TRENDPOST: The value of bitcoin fell from nearly $1.3 trillion to $436 billion from November to last week.

The crypto made gains when Fed Head Jerome Powell announced that the central bank could ease its interest rate hikes, but James Bullard, the St. Louis Federal Reserve president, seemed to throw cold water on that possibility when he said the Fed could increase interest rates by 1.5 percentage points by the end of 2022. 

We have pointed out that bitcoin’s value – like gold and silver – can also take a hit when there is a strong U.S. dollar. However, we maintain our forecast that bitcoin will be among the safe-haven assets prices that will go up when the equity markets and economies go sharply down. 


The Dow Jones Industrial Average was down 58.13 points, or 0.18 percent to 32,774.41, and the S&P was also down 17.59, or 0.42 percent to 4,122.47.

The Nasdaq Composite was down 150.53, or 1.19 percent to 12,493.93.

Investors are focused on tomorrow’s Bureau of Labor Statistics Consumer Price Index report for July, which is expected to come in at 8.7 percent year-over-year. In June, the CPI came in at 9.1 percent.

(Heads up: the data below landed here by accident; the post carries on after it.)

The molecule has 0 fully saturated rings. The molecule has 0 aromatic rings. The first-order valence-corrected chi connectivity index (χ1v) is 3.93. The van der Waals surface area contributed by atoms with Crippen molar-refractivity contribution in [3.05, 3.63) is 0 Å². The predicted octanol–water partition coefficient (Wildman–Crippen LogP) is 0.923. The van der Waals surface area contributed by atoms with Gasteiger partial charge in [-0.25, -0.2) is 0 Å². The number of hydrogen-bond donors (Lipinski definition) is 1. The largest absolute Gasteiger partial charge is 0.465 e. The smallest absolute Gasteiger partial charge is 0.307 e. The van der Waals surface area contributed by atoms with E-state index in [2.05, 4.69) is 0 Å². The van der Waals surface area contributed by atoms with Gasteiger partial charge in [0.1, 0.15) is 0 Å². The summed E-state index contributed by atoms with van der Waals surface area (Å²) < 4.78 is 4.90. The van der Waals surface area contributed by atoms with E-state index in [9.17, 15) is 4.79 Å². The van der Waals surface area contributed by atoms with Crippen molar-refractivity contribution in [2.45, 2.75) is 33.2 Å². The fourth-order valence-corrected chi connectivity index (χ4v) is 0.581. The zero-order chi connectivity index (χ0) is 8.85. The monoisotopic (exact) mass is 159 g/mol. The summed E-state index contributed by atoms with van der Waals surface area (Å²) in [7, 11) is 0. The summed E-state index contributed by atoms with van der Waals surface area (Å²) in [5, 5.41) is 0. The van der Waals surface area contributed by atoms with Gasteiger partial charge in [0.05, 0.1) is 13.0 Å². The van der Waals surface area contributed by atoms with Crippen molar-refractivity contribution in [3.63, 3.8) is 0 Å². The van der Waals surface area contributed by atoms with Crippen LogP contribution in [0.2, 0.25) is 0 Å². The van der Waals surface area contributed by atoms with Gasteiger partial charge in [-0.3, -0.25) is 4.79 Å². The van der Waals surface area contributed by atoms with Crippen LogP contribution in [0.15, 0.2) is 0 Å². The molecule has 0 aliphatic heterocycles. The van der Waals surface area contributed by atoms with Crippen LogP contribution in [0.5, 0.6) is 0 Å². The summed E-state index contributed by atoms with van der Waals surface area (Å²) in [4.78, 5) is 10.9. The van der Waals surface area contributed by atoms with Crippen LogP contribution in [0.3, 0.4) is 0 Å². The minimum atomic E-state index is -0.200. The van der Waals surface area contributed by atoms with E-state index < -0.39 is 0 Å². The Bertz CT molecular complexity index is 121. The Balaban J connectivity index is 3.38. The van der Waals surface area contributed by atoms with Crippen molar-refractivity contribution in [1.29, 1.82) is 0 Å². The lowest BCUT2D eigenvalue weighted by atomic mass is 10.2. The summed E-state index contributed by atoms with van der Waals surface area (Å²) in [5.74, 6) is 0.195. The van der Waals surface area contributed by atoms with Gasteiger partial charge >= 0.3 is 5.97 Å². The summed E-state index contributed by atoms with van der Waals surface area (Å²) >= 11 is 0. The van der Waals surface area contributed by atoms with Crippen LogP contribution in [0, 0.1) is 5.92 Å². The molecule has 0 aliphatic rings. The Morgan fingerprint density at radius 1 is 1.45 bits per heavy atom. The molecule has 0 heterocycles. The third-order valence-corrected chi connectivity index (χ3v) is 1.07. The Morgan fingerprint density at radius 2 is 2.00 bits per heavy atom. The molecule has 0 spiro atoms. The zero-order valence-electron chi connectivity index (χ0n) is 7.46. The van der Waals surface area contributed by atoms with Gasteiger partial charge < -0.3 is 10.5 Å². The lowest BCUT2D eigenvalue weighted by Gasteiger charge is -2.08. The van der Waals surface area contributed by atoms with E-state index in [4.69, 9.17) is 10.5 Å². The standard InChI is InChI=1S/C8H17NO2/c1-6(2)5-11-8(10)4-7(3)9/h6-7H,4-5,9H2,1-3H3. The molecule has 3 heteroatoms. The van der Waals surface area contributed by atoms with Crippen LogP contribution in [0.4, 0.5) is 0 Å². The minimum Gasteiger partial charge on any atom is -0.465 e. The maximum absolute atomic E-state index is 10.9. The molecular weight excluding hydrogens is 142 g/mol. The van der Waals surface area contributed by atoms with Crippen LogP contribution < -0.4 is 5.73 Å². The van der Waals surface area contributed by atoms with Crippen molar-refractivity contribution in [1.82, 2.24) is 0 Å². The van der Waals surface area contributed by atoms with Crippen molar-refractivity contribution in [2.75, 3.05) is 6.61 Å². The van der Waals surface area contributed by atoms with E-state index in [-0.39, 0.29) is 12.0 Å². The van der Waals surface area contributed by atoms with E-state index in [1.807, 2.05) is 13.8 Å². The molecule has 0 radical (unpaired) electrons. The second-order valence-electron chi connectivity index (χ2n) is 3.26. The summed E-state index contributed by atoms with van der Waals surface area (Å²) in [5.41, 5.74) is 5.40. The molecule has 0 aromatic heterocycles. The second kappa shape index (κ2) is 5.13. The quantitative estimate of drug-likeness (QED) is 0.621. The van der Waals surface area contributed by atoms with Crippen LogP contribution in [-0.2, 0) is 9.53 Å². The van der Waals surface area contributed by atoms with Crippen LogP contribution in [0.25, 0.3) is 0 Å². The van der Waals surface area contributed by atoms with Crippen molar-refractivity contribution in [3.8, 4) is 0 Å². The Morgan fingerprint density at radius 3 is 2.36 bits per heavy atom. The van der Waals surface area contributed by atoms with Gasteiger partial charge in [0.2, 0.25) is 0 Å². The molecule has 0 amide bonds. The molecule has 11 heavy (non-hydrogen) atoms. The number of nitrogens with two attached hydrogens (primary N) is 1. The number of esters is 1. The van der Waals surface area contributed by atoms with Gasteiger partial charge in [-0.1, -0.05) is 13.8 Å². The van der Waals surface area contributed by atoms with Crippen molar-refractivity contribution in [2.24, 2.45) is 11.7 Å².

Economists say the expected decrease from June can be attributed to the drop in energy and commodity prices. Supply chain issues were also seen as easing in recent weeks. 

The Fed is expected to use the CPI data to influence its next rate hike. Economists believe the CPI reading will be 8.7 percent year-over-year growth for July. If the number comes in much lower, the Fed could ease its monetary tightening. If the number comes in much higher, the central bank will likely act more aggressively.

The Royal Bank of Canada said the U.S. will likely need to see a more significant pullback in consumer demand “to get inflation moving back toward the Federal Reserve’s 2 percent target rate. Overall, we look for the Fed to hike rates to 3.25 percent-3.5 percent range by end of this year.”

Novavax, the vaccine maker, was one of the market’s big losers after the company cut its 2022 sales outlook due to weakening demand for its COVID-19 vaccine. The stock fell 31 percent.

The vaccine was authorized by the Food and Drug Administration in July for use in adults.

Revenue for the vaccine maker was $186 million for the second quarter. The Street was predicting $975 million. Adam Crisafulli, an analyst from Vital Knowledge, told CBS News that there is a sense that the “COVID opportunity is diminishing overall while Novavax just came out of the gate too far behind the mRNA products.”

Chipmakers were a drag on the NASDAQ Composite with lingering macroeconomic concerns and supply chain issues. Micron warned investors that it may not hit its guidance numbers and the stock fell more than 5 percent.